Accumulating the Myths of Lech Wałęsa

This piece by Gavin Rae originally appeared at Beyond the Transition.

walesaAs the news spread around the world about the discovery of new documents, concerning Lech Wałęsa’s alleged collaboration with the Communist authorities, the man himself was addressing the new right-wing parliament in Venezuela. This former trade union leader and avowed champion of democracy and human rights, was supporting the return of the right-wing in Venezuela. He then flew to Miami, to meet Cuban oppositionists and was once again received as a hero. Wałęsa was in his element – the heir of Reagan; the great anti-Communist who had helped to bring down the Soviet Union. Yet at home he was once again being accused of being a Communist agent and the betrayer of the Solidarity movement. Still others defended him as a hero of the nation who had brought freedom and sovereignty to the country. These conflicting narratives have little to do with the actual truth of Wałęsa’s past, but reflect the ongoing conflicts within the Polish elites and the present state of Polish capitalism.

Capitalism has always emerged out of destruction, swindle and usually violence. The Highland clearances; the destruction of indigenous populations; the expropriation of the peasants’ land. In order for capitalism to grow, it not only  needs an initial accumulation of capital but also the creation of a particular social relation. Labourers must be separated from their own means of production and subsistence, whether this be their land or their workshop. Once achieved two groups of commodity holders then come into direct contact with one another. Firstly, are the owners of money, the means of production and subsistence, who are eager to increase the sum of values they possess by buying other people’s labour power. Secondly, are the class of labourers themselves, who must survive primarily by selling their labour on the market. And once achieved, the whole sophisticated machinery of capitalism is set in motion, as it expands into ever wider circles of economic and social life, bringing greater sections of society into this commodity relation.

As capitalism emerged from the womb of ‘really existing socialism’, so a new process of capital accumulation had to occur. This time capital confronted an industrialised economy, with its class of organised labourers. Unlike during the transition from Feudalism, work was already socialised and organised in large factories or offices. However, labour did not exist as a commodity that was freely exchanged on the market. The state’s monopoly control over production and the policy of full-employment, meant that the vast majority of work and economic life was organised outside of market relations.

And in order for the new to flourish, the old had to be destroyed. Throughout Eastern Europe a programme of rapid privatisation and liberalisation was undertaken, producing an economic collapse of unprecedented proportions and a simultaneous increase in poverty and social destitution for millions of people. Simultaneously, private capital began to circulate and expand, creating new found wealth and riches. Often oligarchs grabbed the spoils that were made available, particularly in the countries of the ex-USSR, where the economic collapse was most severe. There was nothing fair or honest in all of this. Corruption, political connections and sometimes brute strength determined who were the winners in this competitive game of expropriation.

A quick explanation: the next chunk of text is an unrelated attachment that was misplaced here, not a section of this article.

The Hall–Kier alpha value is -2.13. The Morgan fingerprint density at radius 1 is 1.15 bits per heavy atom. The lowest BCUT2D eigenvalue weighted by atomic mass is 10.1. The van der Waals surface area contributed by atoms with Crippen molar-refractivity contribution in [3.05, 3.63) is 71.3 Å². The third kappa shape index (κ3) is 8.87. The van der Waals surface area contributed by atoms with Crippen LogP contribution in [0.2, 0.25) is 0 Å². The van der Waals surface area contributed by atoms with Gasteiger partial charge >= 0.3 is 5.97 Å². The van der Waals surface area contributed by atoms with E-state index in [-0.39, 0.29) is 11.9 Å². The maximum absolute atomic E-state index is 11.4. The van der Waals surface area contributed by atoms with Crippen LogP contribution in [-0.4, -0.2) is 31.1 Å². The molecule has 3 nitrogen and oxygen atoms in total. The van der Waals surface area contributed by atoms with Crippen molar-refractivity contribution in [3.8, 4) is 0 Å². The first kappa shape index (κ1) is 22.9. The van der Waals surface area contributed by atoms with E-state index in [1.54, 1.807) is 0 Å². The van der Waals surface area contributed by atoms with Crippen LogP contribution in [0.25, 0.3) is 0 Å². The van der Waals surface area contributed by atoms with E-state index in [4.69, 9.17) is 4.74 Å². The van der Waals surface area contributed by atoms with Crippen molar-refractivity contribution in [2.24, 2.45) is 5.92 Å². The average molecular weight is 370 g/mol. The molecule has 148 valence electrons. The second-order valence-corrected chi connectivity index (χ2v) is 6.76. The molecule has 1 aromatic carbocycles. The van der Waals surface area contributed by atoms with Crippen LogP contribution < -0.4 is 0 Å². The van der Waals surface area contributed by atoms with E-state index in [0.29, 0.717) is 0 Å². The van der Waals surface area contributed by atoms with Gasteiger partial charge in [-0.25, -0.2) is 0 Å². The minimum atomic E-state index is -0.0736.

Poland did not escape this course of events, although it was less severe than in most other Eastern European countries. The economic collapse was the shortest in the region (the economy ‘only’ shrank by around a quarter between 1989 and 1992) and double digit unemployment, high poverty and inequalities were seen as an inevitable stage of a painful transformation.  Poland’s own creative destruction involved a deep deindustrialisation, with at least two-thirds of the country’s medium and large industrial enterprises collapsing, leading to around 2 million people losing their jobs. This provided the room for international capital to move in and quickly monopolise large areas of the economy. Although this was not an oligarchical capitalism similar to that further east, a new group of the rich and wealthy consolidated itself in the country. And once again there was nothing fair in this. It was often those with the strongest political connections, both within the former Communist and Solidarity elites, that prospered the most.

The advantage for the economic elite in the developed capitalist world is that its theft has long ago been hidden and forgotten. Its original accumulation of wealth submerged in the fog of time as it has passed through the generations. In the ‘post-Communist’ world it is laid bare and continues to be contested. It is this contestation, within the elite, that underlies the latest wranglings over the historical legacy of the former Solidarity leader Lech Wałęsa. Was this the leader of a trade union who led the strikes in that Gdańsk shipyards, that evolved into a social movement of 10 million people and then negotiated the peaceful fall of Communism in Poland, leading to the eventual collapse of the Soviet Union itself? Or rather was he a Communist agent, who took money from the authorities and collaborated with the government in order to sustain the system long enough so that a section of its leaders (in collaboration with the Solidarity elite) could line their pockets once the green shoots of capitalism began to emerge?

Both of these versions of history are accumulated myths, and of the most primitive kind.

 

For the rest of this essay, head on over to Beyond the Transition